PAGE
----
Your AdWords Account Structure And History
Of all the things you have to consider when beginning your AdWords push, you might not think of your account, its history and its structure, as being too important. I thought a quick rundown of why that’s not a safe assumption was in order:
You could be doing all the right things, using all the right keywords, and launching an AdWords account without even realizing you were sabotaging yourself. If your account isn’t structured properly, you could be spending money inefficiently and hurting your overall business goals.
If you want to get the best return for your money, account structure is key. Here are some important tidbits:
- Campaign structure is the key part of the account structure with regards to budgeting and themes. Campaigns should at first be broken up by brand terms and general terms. Brand terms should have much cheaper cost-per-clicks and better conversions rates when compared to general or non-brand campaigns. This difference in performance changes how you will optimize at the keyword and ad level.
- Campaigns should be broken out by match type. Exact match, phrase match, broad match, and broad match modifier all have different pros and cons. They all will have different cost-per-clicks as well as conversion rates. When bunching all of these match types into the same campaigns, you will not get a true picture of how keywords are performing and this will affect your ability to optimize your keywords and ads.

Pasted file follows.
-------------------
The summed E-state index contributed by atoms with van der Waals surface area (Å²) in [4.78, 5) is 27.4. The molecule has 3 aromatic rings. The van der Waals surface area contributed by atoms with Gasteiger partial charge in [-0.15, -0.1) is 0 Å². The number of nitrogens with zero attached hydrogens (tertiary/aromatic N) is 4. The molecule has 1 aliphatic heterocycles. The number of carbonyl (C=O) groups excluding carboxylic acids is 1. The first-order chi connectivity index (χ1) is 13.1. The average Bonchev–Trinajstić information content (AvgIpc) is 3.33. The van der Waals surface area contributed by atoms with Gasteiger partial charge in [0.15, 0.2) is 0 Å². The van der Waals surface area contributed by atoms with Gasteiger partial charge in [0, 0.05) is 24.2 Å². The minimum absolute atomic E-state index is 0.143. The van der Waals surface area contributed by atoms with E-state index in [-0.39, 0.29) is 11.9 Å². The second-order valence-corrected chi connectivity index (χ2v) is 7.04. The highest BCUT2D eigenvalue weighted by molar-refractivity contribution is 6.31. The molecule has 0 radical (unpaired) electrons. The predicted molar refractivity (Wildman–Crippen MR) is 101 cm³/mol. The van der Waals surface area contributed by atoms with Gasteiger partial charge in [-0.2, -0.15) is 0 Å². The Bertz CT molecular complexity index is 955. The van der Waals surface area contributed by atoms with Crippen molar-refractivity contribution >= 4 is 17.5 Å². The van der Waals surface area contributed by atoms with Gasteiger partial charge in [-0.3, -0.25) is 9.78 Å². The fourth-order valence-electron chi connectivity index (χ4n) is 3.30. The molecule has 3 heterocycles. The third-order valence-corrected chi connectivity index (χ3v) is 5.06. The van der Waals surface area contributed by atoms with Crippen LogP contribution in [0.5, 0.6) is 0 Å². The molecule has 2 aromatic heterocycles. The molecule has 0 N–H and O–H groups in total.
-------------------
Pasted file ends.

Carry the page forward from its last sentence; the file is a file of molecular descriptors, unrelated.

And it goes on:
- Group keywords into themed ad groups. The ad being shown should be relevant to the keyword being searched by the user. Ads are implemented at the ad group level so if you lump all of your keywords into one group, there’s simply no way to make ads that are relevant to all of the keywords. Much better to break your keywords up into thematic groups, and create ads that are relevant to that theme. Many times we limit ad groups to one keyword in order to make the ad as relevant as possible. The more relevant the ad, the better the Quality Score for that keyword. A higher Quality Score leads directly to cheaper cost-per-clicks.
Anything I missed? Tell me on Twitter.
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